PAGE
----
Offshore wind: And another thing……


With all its faults, the European Parliament remains a great place for learning stuff.  Last night I heard a guy who has spent decades in the oil and gas businesses, including a long period in the North Sea.  And he made a point which had not really crossed my mind before.

He pointed out that the off-shore oil industry makes extensive use of helicopters to ferry personnel out to rigs.  Why use expensive helicopters?  Wouldn’t boats be cheaper?  Our speaker reminded us that even in benign conditions, there’s generally quite a swell in the North Sea.  The sheer physical problem of transferring people from a ship lurching up and down on the swell to a fixed oil platform is difficult and very dangerous.  That’s a key reason for preferring helicopters.

But off-shore wind turbines, of course, don’t have helipads.  And the cost of providing helipads for dozens or hundreds of turbines in an off-shore array would be prohibitive.  So maintenance engineers perforce go by boat – and face the dangers of the transfer.

But how much maintenance do these turbines need?  Answer: a lot. The Renewable Energy Foundation has done excellent work in highlighting the rapid decline in output over time from on-shore turbines, as wear and weather take their toll.  In the harsh and corrosive off-shore environment, operators find that maintenance requirements (and costs) frequently exceed their expectations.  On a large off-shore array, you can reckon that maintenance is a pretty continuous process.

What happens if an engineer is safely landed on an off-shore turbine, but the weather deteriorates as he’s working, so that he can’t be picked up?  Does he have shelter? A loo? Food, water, a bed?

Mercifully the level of fatalities in the UK industry has been low – though one life lost is too many.  The HSE report lists “slips and falls” as the primary cause of accidents.  There are quite separate concerns about fatalities amongst divers.  But with extravagant plans for further investment (or for “investment”, read “misallocation of resources”) in off-shore wind, I fear the numbers will rise.  All credit to the engineers (and divers) who risk their lives in the offshore industry.  They deserve every penny they earn.  But if we built more gas and less wind, lives would be saved (and the competitiveness of our economy protected).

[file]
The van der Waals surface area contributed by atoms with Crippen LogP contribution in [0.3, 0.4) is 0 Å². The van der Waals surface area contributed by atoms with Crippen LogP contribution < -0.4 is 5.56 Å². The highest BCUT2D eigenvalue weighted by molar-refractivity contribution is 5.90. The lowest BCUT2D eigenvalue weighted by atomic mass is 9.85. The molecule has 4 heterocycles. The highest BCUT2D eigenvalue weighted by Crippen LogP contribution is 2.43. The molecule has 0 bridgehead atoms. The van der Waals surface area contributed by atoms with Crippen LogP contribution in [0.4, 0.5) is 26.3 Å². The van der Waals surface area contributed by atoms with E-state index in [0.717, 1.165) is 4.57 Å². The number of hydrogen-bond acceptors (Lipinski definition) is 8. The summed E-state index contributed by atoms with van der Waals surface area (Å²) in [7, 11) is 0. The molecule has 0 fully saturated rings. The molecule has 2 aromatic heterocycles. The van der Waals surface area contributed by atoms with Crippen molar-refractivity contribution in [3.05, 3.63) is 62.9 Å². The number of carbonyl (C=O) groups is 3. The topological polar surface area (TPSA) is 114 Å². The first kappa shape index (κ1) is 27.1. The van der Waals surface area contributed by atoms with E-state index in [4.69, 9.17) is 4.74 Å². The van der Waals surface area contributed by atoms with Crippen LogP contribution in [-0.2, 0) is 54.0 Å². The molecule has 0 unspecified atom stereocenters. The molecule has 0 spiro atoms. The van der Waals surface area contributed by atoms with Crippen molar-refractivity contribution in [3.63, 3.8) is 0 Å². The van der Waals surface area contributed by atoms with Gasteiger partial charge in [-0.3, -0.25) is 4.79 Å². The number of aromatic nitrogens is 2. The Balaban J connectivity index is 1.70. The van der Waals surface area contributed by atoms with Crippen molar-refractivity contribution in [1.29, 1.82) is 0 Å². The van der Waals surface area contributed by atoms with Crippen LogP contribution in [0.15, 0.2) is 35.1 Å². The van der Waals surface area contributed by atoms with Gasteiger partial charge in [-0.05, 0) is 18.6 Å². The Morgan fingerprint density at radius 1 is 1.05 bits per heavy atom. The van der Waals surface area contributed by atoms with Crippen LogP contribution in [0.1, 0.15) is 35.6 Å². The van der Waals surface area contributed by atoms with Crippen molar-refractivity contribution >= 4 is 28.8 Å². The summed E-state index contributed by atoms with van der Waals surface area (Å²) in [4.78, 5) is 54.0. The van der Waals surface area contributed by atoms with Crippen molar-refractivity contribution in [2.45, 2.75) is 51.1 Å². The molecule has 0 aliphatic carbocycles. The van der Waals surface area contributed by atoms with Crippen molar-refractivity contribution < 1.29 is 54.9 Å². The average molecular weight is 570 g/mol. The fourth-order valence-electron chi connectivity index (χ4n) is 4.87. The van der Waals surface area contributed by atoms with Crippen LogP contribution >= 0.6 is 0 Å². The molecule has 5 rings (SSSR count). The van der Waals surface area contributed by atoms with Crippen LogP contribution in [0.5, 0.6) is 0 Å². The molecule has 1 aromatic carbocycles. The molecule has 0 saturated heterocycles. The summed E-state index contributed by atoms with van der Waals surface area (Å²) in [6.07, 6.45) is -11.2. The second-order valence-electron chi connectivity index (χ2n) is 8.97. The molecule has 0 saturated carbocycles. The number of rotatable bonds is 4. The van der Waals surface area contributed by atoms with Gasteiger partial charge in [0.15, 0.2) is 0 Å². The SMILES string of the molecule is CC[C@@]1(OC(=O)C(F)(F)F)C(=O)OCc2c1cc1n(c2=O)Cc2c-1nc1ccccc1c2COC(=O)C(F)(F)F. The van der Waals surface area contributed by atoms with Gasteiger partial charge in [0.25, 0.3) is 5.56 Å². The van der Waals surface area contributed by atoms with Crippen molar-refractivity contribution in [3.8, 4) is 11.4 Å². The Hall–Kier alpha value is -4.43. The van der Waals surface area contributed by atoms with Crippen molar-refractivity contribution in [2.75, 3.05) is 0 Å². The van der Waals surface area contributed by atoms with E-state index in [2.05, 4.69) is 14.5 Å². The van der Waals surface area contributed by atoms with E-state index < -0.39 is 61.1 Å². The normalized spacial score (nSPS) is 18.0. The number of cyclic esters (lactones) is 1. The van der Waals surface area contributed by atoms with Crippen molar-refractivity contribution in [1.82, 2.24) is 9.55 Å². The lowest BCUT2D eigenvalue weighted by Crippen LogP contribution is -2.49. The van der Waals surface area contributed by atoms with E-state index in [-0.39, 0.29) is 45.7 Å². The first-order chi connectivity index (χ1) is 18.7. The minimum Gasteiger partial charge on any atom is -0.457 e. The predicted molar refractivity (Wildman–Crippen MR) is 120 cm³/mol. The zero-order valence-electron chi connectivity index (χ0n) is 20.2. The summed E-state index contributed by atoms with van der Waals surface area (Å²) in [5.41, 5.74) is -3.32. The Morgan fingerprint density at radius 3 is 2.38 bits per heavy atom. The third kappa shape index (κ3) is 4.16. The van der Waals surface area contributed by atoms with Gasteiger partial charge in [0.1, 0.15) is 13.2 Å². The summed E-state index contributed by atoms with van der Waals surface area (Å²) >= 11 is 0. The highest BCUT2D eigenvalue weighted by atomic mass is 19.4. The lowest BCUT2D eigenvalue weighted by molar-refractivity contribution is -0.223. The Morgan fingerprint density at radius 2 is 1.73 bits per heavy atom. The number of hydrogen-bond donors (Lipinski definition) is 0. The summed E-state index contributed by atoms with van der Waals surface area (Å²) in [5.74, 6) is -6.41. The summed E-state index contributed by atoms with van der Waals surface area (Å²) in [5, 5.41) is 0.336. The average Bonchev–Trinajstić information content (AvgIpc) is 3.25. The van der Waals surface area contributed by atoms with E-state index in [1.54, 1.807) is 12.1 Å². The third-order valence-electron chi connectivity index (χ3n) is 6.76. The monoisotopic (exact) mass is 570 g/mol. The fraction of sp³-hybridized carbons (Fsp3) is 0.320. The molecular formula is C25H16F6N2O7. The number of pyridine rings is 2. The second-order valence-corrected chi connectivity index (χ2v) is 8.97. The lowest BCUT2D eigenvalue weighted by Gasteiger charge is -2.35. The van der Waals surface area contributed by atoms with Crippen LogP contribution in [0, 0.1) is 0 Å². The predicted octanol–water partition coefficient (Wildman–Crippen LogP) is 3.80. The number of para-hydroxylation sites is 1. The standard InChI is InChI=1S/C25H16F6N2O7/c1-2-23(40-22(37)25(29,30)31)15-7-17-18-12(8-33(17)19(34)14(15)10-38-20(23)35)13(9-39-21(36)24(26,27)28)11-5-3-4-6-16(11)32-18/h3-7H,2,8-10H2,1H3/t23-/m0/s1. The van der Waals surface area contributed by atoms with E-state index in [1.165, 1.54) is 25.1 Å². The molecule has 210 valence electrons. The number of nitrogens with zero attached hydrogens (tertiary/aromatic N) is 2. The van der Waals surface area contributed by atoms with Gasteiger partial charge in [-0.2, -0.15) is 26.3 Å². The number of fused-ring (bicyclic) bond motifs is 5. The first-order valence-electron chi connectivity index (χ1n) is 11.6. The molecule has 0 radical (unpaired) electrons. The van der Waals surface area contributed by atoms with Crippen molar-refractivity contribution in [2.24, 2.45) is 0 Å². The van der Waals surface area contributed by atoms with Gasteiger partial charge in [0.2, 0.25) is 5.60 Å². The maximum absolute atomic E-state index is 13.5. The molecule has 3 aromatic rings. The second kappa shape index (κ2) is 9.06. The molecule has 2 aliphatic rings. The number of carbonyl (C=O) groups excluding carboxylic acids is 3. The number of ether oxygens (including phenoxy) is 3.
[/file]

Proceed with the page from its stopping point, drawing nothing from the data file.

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28 Responses to Offshore wind: And another thing……

  1. Ex-expat Colin says:

    Simply ask the Navy – mine countermeasures and trawlermen. Its wickedly dangerous.

    Mine countermeasures…launch/recovery of motorised detection device at sea was part of safety course (Det Norske Veritas) without killing/injuring crewmen. And loosing device/damaging ship.

    I had much experience with UAVs launched from ships…and that would not necessarily be done by Naval personnel. It was to be a mix of navy/civilian aboard warships. The risks are not unknown…just that they have a 1st class chance or realisation (catastrophe).

    A support ship heavily bumped a wind turbine base last year (Irish Sea) and thats by the experts?

    Putting those huge windmills out there when a tanker gets a loose.

    Its sheer lunacy unless you want some fish with your chips? The EU kept most of our fishermen safe in the end….oh dear!

    Yep… you either winch him down or land him. He just has phone a friend after that… in the worst case. And if he’s ill/injured and cannot be accessed? Insurance has a cost of life figure, and thats what it amounts to ultimately.

  2. STUART TODD says:

    As a retired Rotating Equipment Engineer who was once required to spend time offshore on the Ivory Coast I fully understand the issue about accessing the Wind Turbines. Access to the main rig was from the rear of a supply vessel using a ”Billy Pugh’ A conical shaped net that is fitted to a floatation collar! 4 people at a time would cling to the outside of this thing while a crane on the production platform would lift it a couple of hundred feet into the air. Access to the sattelite platforms where the oil and gas emerged from the sea was even more exciting (read dangerous) The supply vessel would reverse up to a ”Tarzan Rope” and you were required to swing accross to a ladder. Both the supply vessel and the platform would rise and fall in the swell. In the first instance the boat lurched as the Billy Pugh was being hoisted One man skidded across the deck and broke his shoulder. In the second case a guy walked involuntarily towards the rear of the boat as a huge swell hit it. He fell into the Sea and his body was never recovered!

  3. catalanbrian says: